Long Lost Review: Holding Up The Universe by Jennifer Niven

Long Lost Reviews is a monthly meme created by Ally over at Ally’s Appraisals which is posted on the second Thursday of every month. The aim is to start tackling your review backlog. Whether it’s an in-depth analysis of how it affected your life, one sentence stating that you only remember the ending, or that you have no recollection of reading the book at all. 

Published: 4th October 2016Goodreads badge
Alfred A. Knopf Books for Young Readers
Pages: 391
Format: Paperback
Genre: Young Adult
★   ★  ★  ★ – 4 Stars

Everyone thinks they know Libby Strout, the girl once dubbed “America’s Fattest Teen.” But no one’s taken the time to look past her weight to get to know who she really is. Following her mom’s death, she’s been picking up the pieces in the privacy of her home, dealing with her heartbroken father and her own grief. Now, Libby’s ready: for high school, for new friends, for love, and for every possibility life has to offer. In that moment, I know the part I want to play here at MVB High. I want to be the girl who can do anything.

Everyone thinks they know Jack Masselin, too. Yes, he’s got swagger, but he’s also mastered the impossible art of giving people what they want, of fitting in. What no one knows is that Jack has a newly acquired secret: he can’t recognize faces. Even his own brothers are strangers to him. He’s the guy who can re-engineer and rebuild anything, but he can’t understand what’s going on with the inner workings of his brain. So he tells himself to play it cool: Be charming. Be hilarious. Don’t get too close to anyone.

Until he meets Libby. When the two get tangled up in a cruel high school game—which lands them in group counselling and community service—Libby and Jack are both pissed, and then surprised. Because the more time they spend together, the less alone they feel. Because sometimes when you meet someone, it changes the world, theirs and yours.

I wish I’d taken more notes at the time but I think I was so drawn in by this book everything was great and I left it at that. This is a fabulous book, it breaks my heart, oh my god it breaks my heart but it’s so fantastic at the same time.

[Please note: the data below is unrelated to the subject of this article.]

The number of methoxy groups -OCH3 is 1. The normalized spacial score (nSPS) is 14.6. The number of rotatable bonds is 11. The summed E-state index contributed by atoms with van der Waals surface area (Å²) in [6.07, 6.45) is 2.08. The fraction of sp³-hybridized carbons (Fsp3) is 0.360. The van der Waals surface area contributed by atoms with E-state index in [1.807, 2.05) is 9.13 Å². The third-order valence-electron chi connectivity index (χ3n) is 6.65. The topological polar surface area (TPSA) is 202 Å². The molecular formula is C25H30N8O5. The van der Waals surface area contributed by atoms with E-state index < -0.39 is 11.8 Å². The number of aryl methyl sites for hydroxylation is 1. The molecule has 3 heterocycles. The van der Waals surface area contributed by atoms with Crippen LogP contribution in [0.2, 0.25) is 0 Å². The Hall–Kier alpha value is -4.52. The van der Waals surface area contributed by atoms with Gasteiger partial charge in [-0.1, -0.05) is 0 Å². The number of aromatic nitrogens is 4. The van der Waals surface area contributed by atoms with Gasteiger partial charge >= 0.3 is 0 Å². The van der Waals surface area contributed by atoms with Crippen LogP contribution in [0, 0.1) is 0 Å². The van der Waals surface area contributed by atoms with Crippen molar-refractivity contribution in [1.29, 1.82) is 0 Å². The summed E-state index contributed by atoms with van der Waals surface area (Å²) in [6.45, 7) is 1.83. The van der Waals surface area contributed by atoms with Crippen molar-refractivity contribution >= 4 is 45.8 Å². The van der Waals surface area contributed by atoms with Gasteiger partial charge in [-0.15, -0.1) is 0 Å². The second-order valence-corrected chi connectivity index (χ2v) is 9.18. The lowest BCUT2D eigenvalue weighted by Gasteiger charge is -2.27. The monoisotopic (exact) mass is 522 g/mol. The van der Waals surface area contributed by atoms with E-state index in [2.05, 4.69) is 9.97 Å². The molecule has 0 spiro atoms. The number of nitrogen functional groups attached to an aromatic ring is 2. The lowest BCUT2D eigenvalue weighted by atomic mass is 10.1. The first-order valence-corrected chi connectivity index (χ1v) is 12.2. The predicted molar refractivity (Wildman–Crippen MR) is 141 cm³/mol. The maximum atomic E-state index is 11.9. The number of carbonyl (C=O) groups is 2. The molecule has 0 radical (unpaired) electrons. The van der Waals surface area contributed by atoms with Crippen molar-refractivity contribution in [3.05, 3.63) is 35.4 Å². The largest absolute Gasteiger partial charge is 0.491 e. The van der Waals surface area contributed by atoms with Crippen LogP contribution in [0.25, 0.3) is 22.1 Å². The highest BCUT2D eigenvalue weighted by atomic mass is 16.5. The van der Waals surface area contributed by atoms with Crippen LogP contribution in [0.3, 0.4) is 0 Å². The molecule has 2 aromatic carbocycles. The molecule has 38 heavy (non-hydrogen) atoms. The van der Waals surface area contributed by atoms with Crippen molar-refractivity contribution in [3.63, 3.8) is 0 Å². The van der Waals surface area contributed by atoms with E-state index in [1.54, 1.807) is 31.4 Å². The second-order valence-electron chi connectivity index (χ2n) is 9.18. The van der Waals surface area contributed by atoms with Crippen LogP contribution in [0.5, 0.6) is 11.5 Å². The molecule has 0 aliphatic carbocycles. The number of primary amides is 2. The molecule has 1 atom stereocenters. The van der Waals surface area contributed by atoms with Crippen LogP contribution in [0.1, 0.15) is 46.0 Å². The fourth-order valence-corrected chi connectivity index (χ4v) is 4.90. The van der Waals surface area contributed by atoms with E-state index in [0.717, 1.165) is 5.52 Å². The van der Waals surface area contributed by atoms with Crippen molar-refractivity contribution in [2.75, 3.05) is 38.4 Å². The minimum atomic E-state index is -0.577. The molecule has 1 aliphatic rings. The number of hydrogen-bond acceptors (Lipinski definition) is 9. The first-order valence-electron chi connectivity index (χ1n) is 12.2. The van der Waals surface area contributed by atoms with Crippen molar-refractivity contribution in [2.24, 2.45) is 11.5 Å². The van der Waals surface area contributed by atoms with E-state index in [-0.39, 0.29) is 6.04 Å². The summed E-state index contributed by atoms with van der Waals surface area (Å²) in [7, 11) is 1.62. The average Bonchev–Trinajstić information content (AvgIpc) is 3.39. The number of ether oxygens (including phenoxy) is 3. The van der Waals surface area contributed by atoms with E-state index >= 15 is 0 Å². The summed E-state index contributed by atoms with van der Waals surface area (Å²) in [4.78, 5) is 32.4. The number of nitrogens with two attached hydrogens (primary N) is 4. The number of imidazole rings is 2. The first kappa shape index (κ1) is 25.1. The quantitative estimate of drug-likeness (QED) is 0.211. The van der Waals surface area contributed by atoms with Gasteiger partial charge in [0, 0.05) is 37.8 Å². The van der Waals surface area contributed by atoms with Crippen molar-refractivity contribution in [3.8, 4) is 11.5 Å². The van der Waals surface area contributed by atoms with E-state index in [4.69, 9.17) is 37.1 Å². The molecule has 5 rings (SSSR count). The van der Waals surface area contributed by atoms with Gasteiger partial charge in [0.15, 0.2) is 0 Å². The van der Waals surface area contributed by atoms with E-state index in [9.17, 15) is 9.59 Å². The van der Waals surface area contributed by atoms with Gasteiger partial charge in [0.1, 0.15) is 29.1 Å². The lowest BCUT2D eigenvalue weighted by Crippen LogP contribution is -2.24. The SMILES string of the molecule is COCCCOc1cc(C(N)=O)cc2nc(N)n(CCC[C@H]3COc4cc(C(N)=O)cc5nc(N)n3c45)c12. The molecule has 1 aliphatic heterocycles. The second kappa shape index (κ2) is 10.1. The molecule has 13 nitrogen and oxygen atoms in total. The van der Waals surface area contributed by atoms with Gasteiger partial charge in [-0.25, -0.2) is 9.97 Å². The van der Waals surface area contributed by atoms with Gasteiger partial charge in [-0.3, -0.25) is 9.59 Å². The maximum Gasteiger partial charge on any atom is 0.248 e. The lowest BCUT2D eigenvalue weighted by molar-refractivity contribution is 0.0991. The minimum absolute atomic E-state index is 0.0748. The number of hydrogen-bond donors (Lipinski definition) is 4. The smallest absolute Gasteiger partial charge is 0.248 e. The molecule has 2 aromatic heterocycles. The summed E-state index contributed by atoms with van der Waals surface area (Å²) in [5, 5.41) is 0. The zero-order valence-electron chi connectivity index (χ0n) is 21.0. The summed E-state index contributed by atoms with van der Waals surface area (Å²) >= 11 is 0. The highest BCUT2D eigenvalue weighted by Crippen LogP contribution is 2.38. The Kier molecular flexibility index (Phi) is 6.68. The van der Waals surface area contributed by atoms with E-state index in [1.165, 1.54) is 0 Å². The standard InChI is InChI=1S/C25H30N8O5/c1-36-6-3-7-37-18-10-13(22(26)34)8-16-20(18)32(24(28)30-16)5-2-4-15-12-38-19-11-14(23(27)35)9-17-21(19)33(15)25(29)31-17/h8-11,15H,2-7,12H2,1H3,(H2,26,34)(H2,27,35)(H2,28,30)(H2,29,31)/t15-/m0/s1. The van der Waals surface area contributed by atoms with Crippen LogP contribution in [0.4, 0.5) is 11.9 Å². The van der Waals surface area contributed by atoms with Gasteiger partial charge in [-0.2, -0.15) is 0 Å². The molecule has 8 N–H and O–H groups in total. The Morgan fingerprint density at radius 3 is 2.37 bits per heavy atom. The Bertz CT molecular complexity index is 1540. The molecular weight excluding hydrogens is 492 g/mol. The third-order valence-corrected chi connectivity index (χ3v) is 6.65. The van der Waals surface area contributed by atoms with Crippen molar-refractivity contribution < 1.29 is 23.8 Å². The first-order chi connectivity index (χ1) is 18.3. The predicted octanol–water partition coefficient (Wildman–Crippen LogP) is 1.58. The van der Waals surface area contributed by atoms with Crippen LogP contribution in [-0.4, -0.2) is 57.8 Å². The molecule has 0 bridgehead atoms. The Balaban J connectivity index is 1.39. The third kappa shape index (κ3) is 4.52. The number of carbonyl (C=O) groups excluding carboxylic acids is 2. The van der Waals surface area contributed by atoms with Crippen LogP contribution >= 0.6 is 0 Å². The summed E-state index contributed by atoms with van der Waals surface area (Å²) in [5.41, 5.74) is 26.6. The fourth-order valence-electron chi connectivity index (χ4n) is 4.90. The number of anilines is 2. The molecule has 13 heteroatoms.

Niven explains living with prosopagnosia quite well. It must be incredibly hard to live with, as Jake explains. I never quite understood why he didn’t tell his family, the wider world yes, but family would have been able to help him out a lot. It’s amazing that he hasn’t been caught out before.

Libby’s self-confidence is insurmountable which is refreshing, and I liked how each of the character’s flaws were for different reasons than you’d expect. I will say I did not like the event that bought Libby and Jack together, I know it gets worked out and Libby can do what she wants but it felt so wrong and I’m amazed they both managed to move past it. It felt like an unnecessary attack and I can see why Niven did it, I can, but it still felt cruel. But maybe that’s the point. You do see growth come out of it so there is that. I had also forgotten about how much Libby loves We Have Always Lived in the Castle. I understand why she likes it, but it is strange to see her love it when I hated it so much.

I would like to reread this one day, it definitely seemed like the kind of story you could happily revisit, the characters were fun, the story was emotional but well written and I think I wouldn’t mind going on their rocky journey together again and remembering exactly everything that makes it so wonderful.

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